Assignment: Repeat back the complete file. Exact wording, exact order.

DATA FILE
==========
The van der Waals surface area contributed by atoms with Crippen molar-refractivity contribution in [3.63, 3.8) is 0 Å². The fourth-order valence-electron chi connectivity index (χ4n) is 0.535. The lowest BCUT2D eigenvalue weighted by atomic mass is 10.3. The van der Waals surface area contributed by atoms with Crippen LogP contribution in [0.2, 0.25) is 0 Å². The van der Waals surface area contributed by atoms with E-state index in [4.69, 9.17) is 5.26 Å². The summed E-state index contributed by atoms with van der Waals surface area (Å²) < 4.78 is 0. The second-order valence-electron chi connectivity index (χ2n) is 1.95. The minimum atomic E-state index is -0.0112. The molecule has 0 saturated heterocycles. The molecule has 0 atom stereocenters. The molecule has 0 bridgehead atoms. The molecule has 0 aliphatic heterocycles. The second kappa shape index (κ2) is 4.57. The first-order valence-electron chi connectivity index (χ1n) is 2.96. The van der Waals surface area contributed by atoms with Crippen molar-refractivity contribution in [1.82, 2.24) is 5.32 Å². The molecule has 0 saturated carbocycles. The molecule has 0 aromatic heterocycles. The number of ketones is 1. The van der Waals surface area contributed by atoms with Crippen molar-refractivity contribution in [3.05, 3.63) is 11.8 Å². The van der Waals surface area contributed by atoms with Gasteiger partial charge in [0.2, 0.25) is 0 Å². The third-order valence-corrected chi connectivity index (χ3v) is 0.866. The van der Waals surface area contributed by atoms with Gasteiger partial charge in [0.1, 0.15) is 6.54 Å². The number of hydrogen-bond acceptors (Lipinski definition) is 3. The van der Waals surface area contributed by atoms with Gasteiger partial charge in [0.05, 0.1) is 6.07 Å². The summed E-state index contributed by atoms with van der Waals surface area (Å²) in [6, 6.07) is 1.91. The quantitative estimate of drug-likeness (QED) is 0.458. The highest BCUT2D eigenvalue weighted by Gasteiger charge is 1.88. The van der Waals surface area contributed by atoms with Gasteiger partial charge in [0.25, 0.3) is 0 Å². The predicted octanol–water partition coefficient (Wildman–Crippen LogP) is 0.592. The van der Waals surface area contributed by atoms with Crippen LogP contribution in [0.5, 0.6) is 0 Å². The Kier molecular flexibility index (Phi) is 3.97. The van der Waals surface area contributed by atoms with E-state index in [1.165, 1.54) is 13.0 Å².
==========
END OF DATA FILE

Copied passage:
The van der Waals surface area contributed by atoms with Crippen molar-refractivity contribution in [3.63, 3.8) is 0 Å². The fourth-order valence-electron chi connectivity index (χ4n) is 0.535. The lowest BCUT2D eigenvalue weighted by atomic mass is 10.3. The van der Waals surface area contributed by atoms with Crippen LogP contribution in [0.2, 0.25) is 0 Å². The van der Waals surface area contributed by atoms with E-state index in [4.69, 9.17) is 5.26 Å². The summed E-state index contributed by atoms with van der Waals surface area (Å²) < 4.78 is 0. The second-order valence-electron chi connectivity index (χ2n) is 1.95. The minimum atomic E-state index is -0.0112. The molecule has 0 saturated heterocycles. The molecule has 0 atom stereocenters. The molecule has 0 bridgehead atoms. The molecule has 0 aliphatic heterocycles. The second kappa shape index (κ2) is 4.57. The first-order valence-electron chi connectivity index (χ1n) is 2.96. The van der Waals surface area contributed by atoms with Crippen molar-refractivity contribution in [1.82, 2.24) is 5.32 Å². The molecule has 0 saturated carbocycles. The molecule has 0 aromatic heterocycles. The number of ketones is 1. The van der Waals surface area contributed by atoms with Crippen molar-refractivity contribution in [3.05, 3.63) is 11.8 Å². The van der Waals surface area contributed by atoms with Gasteiger partial charge in [0.2, 0.25) is 0 Å². The third-order valence-corrected chi connectivity index (χ3v) is 0.866. The van der Waals surface area contributed by atoms with Gasteiger partial charge in [0.1, 0.15) is 6.54 Å². The number of hydrogen-bond acceptors (Lipinski definition) is 3. The van der Waals surface area contributed by atoms with Gasteiger partial charge in [0.05, 0.1) is 6.07 Å². The summed E-state index contributed by atoms with van der Waals surface area (Å²) in [6, 6.07) is 1.91. The quantitative estimate of drug-likeness (QED) is 0.458. The highest BCUT2D eigenvalue weighted by Gasteiger charge is 1.88. The van der Waals surface area contributed by atoms with Gasteiger partial charge in [0.25, 0.3) is 0 Å². The predicted octanol–water partition coefficient (Wildman–Crippen LogP) is 0.592. The van der Waals surface area contributed by atoms with Crippen LogP contribution in [0.5, 0.6) is 0 Å². The Kier molecular flexibility index (Phi) is 3.97. The van der Waals surface area contributed by atoms with E-state index in [1.165, 1.54) is 13.0 Å².